Vols coach stays active in practice
With Associate Coach Holly Warlick sitting protectively by her side, Tennessee women's coach Pat Summitt spoke with reporters Thursday about the Lady Vols and, more importantly, her ongoing battle with early-stage dementia.
"You've got to have a game plan in everything you do," Summitt said.
Summitt's plan is to wake up each morning, drink coffee and work 12 puzzles on her I-pad.
"They really attack your brain," Summitt said of the daily puzzles. "But that's the purpose."
Warlick, who took the SEC basketball Media Day microphone whenever Summitt hesitated, said the coaching icon challenged her staff to puzzle competitions. "We won't do it," Warlick said.
Summitt said she has gotten her mother to also work puzzles.
After the puzzles, Summitt goes to her UT basketball office. She no longer answers fans' email nor performs other mundane coaching chores.
"She's vocal in practice," Warlick said. "... She does a great job in recruiting."
Lady Vols player Vicki Baugh said that she took it as a good sign when Summitt chewed her out for a practice mistake.
"It was a relief," Baugh said. "Then again, I need to get my stuff together. She shouldn't be yelling at a fifth-year senior."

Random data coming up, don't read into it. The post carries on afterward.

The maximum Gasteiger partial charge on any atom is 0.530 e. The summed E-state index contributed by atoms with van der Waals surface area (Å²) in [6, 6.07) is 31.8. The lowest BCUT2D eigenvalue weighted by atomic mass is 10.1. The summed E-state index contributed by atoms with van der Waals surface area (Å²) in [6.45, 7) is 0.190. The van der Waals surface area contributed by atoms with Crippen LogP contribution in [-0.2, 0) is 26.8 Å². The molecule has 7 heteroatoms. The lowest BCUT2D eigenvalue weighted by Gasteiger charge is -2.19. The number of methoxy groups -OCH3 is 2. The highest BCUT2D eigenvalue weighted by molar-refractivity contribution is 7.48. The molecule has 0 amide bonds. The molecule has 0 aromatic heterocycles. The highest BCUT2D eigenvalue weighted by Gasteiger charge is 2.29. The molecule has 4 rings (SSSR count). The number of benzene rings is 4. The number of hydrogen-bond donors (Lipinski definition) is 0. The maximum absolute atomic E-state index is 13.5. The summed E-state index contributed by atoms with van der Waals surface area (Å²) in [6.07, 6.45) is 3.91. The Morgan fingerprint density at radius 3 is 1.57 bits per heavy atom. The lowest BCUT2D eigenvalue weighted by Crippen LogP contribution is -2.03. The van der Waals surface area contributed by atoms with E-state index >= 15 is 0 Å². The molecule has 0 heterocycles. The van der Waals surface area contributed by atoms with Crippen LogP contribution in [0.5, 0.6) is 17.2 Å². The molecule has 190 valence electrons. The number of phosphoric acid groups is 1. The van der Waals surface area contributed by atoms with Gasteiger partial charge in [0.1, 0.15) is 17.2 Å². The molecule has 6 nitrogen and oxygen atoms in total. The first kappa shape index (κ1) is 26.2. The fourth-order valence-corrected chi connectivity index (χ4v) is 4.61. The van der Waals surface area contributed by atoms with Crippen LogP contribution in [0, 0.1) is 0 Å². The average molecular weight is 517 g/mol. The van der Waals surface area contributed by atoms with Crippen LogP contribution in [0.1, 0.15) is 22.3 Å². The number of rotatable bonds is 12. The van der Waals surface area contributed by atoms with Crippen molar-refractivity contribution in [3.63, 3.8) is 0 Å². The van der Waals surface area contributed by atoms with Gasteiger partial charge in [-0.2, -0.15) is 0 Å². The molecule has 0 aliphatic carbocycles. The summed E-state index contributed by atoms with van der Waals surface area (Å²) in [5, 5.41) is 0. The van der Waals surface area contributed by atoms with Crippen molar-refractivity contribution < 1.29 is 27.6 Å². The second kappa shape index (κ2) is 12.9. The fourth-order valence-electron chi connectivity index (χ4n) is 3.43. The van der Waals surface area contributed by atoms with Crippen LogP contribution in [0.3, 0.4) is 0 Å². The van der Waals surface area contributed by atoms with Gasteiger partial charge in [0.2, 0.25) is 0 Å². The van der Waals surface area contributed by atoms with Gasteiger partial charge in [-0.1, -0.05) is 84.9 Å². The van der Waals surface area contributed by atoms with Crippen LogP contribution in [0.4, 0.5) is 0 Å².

The diagnosis of early-stage dementia came earlier this year. Summitt called a team meeting to inform the players.
"She told us like we were having a casual conversation," Baugh said.
A Hall of Fame coach and winner of 1,071 games in 37 seasons, Summitt decided to continue coaching.
"I love it," she said. "... What I want everyone to know is I'm doing great. Every day I want to get up and I want to go to work. That keeps me going."
Another UT assistant, former UK women's head coach Mickie DeMoss, watched from the periphery of the crowd of reporters listening to Summitt. DeMoss acknowledged her concern.
"It wears on her, the fatigue of it all," DeMoss said of the trip to SEC Media Day and the round of interviews. "She's better in short intervals."
Then DeMoss added, "You know she's a fighter."
UK women's coach Matthew Mitchell noted how Summitt hired him as an assistant in 1999.
"She could have hired any of 5,000 high school coaches," he said. "She just gave me the opportunity because she sensed I have passion and some work ethic."
Summitt made the hire to help Mitchell rather than herself or UT basketball.
"That's an indication of what kind of person she is," Mitchell said. "... She's a tremendous giver."